Ann Leckie’s first novel, Ancillary Justice, was a huge success, achieving the near-unprecedented triple of the Arthur C Clarke, Hugo and Nebula awards. It was a refreshing take on good, old-fashioned space opera: spaceships and laser guns set in an empire loosely based on Ancient Rome. That civilisation had had an absolute ruler and complex relationships of power and patronage that had created a wealthy aristocratic elite.
What set Ancillary Justice apart was how those familiar tropes had been updated. The story was told through the eyes of one of those spaceships, Justice of Toren. Like the Lord of the Radch herself, Justice of Toren’s AI consciousness was distributed among a number of bodies known as ancillaries. But unlike Anander Mianaai, Justice of Toren’s ancillaries were captured human bodies, implanted with technology, rather than clones. There was a wonderful commentary on contemporary gender issues: the Radch is a culture with no gendered pronouns (all characters are described as ‘she’) and where bisexuality is the norm. And the treatment of colonialism was subtle and highly relevant.
Ancillary Sword is the second novel in the series. Not only do middle novels in a trilogy have to pull off the trick of continuing and maintaining the story, albeit without being able to provide a final resolution, it was always going to be difficult to follow up the success of the first book. Ann Leckie manages a barnstorming second novel, and does it with great style.
We follow Breq, the last of Justice of Toren’s ancillaries, now (ironically) made the captain of the of the Mercy of Kalr, a ship crewed by humans. Breq has been posted to the remote system of Athoek, to protect it while Anander Mianaai’s war with herself plays out.
This is a novel with a much smaller focus than the first, but the issues it deals with are no less significant than those in the first novel. Primarily the novel explores issues of class and poverty, and the abuse of power by those in privileged positions. There is also a sensitively written subplot about domestic violence. We also get to see some of the complex network of relationships and ritual that underpin Radchaii civilisation (the subtle insult that can be delivered by serving a guest tea on the everyday china is particularly delicious). All of this plays out in a way that reveals more about the overarching story, setting up the final volume in the trilogy.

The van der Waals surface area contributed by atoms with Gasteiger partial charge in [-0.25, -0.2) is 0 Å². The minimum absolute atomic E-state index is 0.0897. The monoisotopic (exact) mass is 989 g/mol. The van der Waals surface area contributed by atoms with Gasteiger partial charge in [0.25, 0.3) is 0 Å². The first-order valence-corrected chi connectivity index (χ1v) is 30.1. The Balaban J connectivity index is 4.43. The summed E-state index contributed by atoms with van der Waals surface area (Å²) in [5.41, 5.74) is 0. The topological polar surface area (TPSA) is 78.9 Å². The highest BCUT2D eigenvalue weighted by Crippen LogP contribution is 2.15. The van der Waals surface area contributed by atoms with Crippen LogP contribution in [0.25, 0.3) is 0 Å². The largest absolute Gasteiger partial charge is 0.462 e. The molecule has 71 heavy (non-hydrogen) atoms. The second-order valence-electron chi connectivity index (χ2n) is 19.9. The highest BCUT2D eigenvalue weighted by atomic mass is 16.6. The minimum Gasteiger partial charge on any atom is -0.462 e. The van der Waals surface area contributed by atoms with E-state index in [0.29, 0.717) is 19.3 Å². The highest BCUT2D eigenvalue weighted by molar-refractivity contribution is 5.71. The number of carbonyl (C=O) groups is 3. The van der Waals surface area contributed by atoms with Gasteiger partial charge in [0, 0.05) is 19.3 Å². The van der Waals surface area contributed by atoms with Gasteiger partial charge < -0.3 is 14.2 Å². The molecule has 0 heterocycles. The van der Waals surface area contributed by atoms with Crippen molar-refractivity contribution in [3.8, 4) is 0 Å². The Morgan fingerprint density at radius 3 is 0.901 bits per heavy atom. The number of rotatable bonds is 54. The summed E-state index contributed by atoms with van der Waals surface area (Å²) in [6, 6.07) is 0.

Breq herself remains utterly compelling. She remains driven by her guilt and grief about the death of one of her former officers, Lieutenant Awn, and continues to struggle to life as an individual rather than as part of a larger whole. She is a tough and uncompromising captain, but one who is capable of great compassion towards others. Her friendshitp with Seivarden continues to deepen, albeit that Seivarden’s attachment to her is not returned in the same terms.
Once again, Leckie has proved that the genre can be used to explore complex and highly contemporary themes and issues with great sensitivity. And while telling a bloody good story.
Goodreads rating: 5*